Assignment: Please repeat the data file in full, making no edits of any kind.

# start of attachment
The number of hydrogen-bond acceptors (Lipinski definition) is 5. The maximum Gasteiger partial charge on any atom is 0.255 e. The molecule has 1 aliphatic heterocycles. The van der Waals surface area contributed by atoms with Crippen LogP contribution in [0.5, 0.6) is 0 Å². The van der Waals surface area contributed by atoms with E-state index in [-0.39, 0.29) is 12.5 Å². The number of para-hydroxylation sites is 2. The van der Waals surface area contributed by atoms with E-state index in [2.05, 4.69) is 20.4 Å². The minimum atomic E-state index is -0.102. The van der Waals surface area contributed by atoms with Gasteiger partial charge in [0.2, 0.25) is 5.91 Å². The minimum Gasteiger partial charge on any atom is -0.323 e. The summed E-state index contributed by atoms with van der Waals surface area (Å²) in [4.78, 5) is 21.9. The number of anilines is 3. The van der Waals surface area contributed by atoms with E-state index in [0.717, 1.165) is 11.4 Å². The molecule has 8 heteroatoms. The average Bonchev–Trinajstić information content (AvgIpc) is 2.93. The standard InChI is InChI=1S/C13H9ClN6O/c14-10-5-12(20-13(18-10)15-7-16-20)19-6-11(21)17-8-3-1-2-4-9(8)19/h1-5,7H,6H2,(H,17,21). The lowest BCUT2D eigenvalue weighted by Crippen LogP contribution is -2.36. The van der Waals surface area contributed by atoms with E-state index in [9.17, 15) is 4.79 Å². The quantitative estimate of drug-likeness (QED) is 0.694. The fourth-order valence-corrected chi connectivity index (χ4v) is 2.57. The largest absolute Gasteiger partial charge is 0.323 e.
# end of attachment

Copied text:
The number of hydrogen-bond acceptors (Lipinski definition) is 5. The maximum Gasteiger partial charge on any atom is 0.255 e. The molecule has 1 aliphatic heterocycles. The van der Waals surface area contributed by atoms with Crippen LogP contribution in [0.5, 0.6) is 0 Å². The van der Waals surface area contributed by atoms with E-state index in [-0.39, 0.29) is 12.5 Å². The number of para-hydroxylation sites is 2. The van der Waals surface area contributed by atoms with E-state index in [2.05, 4.69) is 20.4 Å². The minimum atomic E-state index is -0.102. The van der Waals surface area contributed by atoms with Gasteiger partial charge in [0.2, 0.25) is 5.91 Å². The minimum Gasteiger partial charge on any atom is -0.323 e. The summed E-state index contributed by atoms with van der Waals surface area (Å²) in [4.78, 5) is 21.9. The number of anilines is 3. The van der Waals surface area contributed by atoms with E-state index in [0.717, 1.165) is 11.4 Å². The molecule has 8 heteroatoms. The average Bonchev–Trinajstić information content (AvgIpc) is 2.93. The standard InChI is InChI=1S/C13H9ClN6O/c14-10-5-12(20-13(18-10)15-7-16-20)19-6-11(21)17-8-3-1-2-4-9(8)19/h1-5,7H,6H2,(H,17,21). The lowest BCUT2D eigenvalue weighted by Crippen LogP contribution is -2.36. The van der Waals surface area contributed by atoms with E-state index in [9.17, 15) is 4.79 Å². The quantitative estimate of drug-likeness (QED) is 0.694. The fourth-order valence-corrected chi connectivity index (χ4v) is 2.57. The largest absolute Gasteiger partial charge is 0.323 e.